Sober Story: Richard

family at beach

This week's Sober Story comes from Richard, a 55-year-old living in Gloucester, England. 


Mrs D: How long have you been in recovery?

Richard: I've been sober since July 23rd, 2003. So almost 18 years.

Mrs D: What can you tell us about the last months/years of your drinking before you gave up?

Richard: My last weeks of drinking were pretty brutal. I was drinking to try and stop the withdrawals. I went on a 2-week bender whereby I didn't eat and didn't go to work.

Mrs D: Sounds pretty brutal indeed. What was the final straw that led you to get sober?

Richard: I got sober when the alcohol stopped working and left me even more scared than ever. It wasn't stopping the withdrawals.

Mrs D: How was it for you in the early days? What was most difficult?

Richard: The most difficult thing in early sobriety was learning to live with anxiety and paranoia without the crutch of alcohol.

Mrs D: I think a lot of people find this is the case. What about your friends and family... what reaction did you get from them when you quit?

Richard: Some good support from family but basically I was on my own.

Mrs D: Have you ever relapsed?

Richard: No I have never had a relapse.

Mrs D: How long did it take for things to start to calm down for you emotionally & physically? How did you find socialising sober?

Richard: It took me 2 years to feel at ease with myself. I find socialising sober surprisingly easy especially with a couple of alcohol-free friends.

Mrs D: Was there anything surprising that you learned about yourself when you stopped drinking?

Richard: I was surprised to grieve at my parents divorce which was over 20 years before I got sober.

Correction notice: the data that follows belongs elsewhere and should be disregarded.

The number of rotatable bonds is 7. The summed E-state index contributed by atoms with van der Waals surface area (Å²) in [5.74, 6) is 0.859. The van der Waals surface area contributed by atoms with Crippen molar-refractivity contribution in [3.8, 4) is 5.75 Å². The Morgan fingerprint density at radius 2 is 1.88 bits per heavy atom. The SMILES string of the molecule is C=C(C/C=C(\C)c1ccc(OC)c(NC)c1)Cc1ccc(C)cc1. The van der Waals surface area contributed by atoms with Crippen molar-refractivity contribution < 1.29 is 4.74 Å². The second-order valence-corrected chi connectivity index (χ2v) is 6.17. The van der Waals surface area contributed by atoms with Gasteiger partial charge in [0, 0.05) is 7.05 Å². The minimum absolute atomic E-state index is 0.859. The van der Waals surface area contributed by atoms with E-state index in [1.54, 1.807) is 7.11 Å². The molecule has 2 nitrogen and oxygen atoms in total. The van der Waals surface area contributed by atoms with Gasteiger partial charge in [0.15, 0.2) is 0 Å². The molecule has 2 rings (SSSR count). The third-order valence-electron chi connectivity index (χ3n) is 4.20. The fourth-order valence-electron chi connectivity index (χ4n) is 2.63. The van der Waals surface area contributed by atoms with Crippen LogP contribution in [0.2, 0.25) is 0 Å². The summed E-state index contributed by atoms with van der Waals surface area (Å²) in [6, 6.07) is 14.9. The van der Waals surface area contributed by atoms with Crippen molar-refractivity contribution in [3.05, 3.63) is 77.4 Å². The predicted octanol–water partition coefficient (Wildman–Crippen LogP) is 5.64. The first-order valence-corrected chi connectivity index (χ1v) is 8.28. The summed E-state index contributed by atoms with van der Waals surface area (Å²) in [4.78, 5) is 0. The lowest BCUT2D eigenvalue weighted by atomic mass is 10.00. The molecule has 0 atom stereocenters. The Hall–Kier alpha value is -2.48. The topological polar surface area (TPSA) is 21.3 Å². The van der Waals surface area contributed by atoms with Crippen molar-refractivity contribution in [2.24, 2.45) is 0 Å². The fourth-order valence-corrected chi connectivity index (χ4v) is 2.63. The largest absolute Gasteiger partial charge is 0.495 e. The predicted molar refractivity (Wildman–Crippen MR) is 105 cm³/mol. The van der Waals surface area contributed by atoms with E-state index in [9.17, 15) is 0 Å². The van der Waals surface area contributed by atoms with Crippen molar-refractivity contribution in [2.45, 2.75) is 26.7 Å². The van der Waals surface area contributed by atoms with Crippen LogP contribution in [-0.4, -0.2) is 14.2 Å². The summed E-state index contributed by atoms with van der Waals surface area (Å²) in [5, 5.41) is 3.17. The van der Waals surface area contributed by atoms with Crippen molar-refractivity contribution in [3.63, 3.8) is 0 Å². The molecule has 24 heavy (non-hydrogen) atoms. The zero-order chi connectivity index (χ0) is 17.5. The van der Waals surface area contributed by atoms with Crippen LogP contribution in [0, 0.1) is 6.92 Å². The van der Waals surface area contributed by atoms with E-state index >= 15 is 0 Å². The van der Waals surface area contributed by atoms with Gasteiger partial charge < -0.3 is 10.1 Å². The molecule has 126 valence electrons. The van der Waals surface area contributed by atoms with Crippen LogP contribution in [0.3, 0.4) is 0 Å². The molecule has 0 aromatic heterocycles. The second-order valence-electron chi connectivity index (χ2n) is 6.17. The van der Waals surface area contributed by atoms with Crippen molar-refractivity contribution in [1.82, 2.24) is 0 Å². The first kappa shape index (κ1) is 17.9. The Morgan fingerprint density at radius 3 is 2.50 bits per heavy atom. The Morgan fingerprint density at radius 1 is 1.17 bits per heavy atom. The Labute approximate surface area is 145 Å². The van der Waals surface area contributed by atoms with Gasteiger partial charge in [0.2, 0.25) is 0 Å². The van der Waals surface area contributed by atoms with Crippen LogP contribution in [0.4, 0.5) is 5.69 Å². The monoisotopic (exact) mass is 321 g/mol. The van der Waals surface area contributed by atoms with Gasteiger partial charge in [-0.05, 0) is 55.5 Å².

Mrs D: That's exactly what happened to me!! How did your life change without the drink in it?

Richard: I lived in a bedsit all alone when I drank. Today I live with my wife and two children and a nice house. I am dependable at work and so much happier.

Mrs D: That's so fantastic to hear, I'm really happy for you. Would you do anything differently given the chance to go through the process again?

Richard: I would have got sober earlier.

Mrs D: Any advice or tips for those who are just starting on this journey?

Richard: Make sobriety your number 1 priority. Do not drink whatever excuses crop up. Get outside help (I went to AA for 8 yrs). Be true to yourself and don't give in to peer pressure in this booze soaked culture.

  1. Megustalasuvas 3 years ago

    I found the sense of bereavement over my Mum’s death three years ago is right back with me (it’s early days for me) More clearly than when I was at her bedside. No more obliterating it with booze and If , God forbid, I lose anyone else I am determined I would not use it as an excuse to backslide. Thanks Richard and ongoing good luck to you and your family.

  2. Tom4500 3 years ago

    Great story, Richard, thanks. What stands out to me is the 18 years with no relapse, coming out of rather deep alcoholism. And more than that, the advice. I think the advice is about perfect.

  3. Anonymous 3 years ago

    Congratulations Richard! Thanks for your story.

  4. kj47 3 years ago

    Thanks for sharing Richard – I love your advice to make sobriety your number one priority and not drink regardless of what excuses come up. I love this – no matter how bad my day is, so long as I haven’t drunk alcohol that’s a win! Congratulations on 18 years sober – what an amazing achievement.

  5. LostGirl 3 years ago

    Wow that is great inspiration hearing about where you are know, so well done saying goodbye to booze and living a great life, thx for sharing

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